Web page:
A musician for more than 40 years, Eddie Toye formed the Rockaways more than 20 years ago after he left the music business and moved his family to Spring Hill. A fan of the Beatles and Paul McCartney since he first saw the legendary band perform on the Ed Sullivan Show, Toye was part of a Lennon-McCartney tribute act in the 1980s. His music career included an offer to be part of the Association (Along Comes Mary, Cherish), but he turned it down for his own record deal, signing on with Al Shalshinger (Supertramp, ELO, Toto).

The elder Toye provides lead vocals and plays guitar for the Rockaways. Other members include Michael Sullivan on bass guitar and Carl Viola on sax and vocals, who have been with the band for 10 years; Viola has toured in five European countries performing with the Four Kents, while Sullivan has played with Dan Fogelberg and blues legend Luther Allison.

Teddy Toye joined the band about 10 years ago as a teenager. They needed a drummer and he was a natural fit.

"I've been playing drums since I was little," Teddy Toye said. "And I had been at every show my dad ever did and I already knew the songs."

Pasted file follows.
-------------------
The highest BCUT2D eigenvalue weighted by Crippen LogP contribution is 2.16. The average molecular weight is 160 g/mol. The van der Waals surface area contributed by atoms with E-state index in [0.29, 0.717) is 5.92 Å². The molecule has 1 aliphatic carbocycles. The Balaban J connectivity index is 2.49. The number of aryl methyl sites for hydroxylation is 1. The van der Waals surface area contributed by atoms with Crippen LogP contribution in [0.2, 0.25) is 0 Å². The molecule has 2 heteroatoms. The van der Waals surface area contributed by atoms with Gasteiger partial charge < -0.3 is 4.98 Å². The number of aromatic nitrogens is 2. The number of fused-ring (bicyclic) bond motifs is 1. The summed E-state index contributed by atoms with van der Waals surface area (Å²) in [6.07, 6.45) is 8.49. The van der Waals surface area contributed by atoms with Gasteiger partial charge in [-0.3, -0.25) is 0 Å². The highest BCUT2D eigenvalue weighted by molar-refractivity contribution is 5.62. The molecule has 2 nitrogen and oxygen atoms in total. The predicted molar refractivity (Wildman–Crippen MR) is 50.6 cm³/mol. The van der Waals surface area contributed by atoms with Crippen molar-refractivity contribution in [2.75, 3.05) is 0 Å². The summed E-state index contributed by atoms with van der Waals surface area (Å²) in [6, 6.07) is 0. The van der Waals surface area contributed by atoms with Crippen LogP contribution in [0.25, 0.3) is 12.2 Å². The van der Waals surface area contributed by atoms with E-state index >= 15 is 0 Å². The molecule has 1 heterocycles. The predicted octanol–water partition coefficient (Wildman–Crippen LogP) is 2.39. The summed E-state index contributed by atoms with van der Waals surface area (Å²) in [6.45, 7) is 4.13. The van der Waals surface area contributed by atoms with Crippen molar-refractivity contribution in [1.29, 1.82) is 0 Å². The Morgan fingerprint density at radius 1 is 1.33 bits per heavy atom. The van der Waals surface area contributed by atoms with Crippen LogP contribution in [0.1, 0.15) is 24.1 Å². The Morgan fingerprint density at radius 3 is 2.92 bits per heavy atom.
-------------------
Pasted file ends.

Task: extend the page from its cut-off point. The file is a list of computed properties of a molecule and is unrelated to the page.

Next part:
But with Teddy in New York, the Rockaways' drummer is now Mark Stanchis, who played with the Harry Dash Band and is the "driving force of the Rockaways," Eddie Toye said.

While Stanchis is on drums, Teddy Toye will be performing on congas, percussion and vocals.

While the Rockaways' past concert tours concentrated on Beatles or Paul McCartney music, the group plays a variety of classic rock hits from the 1960s and '70s. This weekend's concert will include a variety of classic rock songs, as well as some blues, from not only the Beatles, but Joe Cocker, Eric Clapton and even Buddy Holly.

The show will include multimedia and will open with a Beatles "experience," Eddie Toye said, including songs such as A Day in the Life, Gotta Get You Into My Life and A Hard Day's Night. "Then it will get more eclectic ... with top songs from other favorite artists."

Proceeds from the show will benefit Stage West's building fund.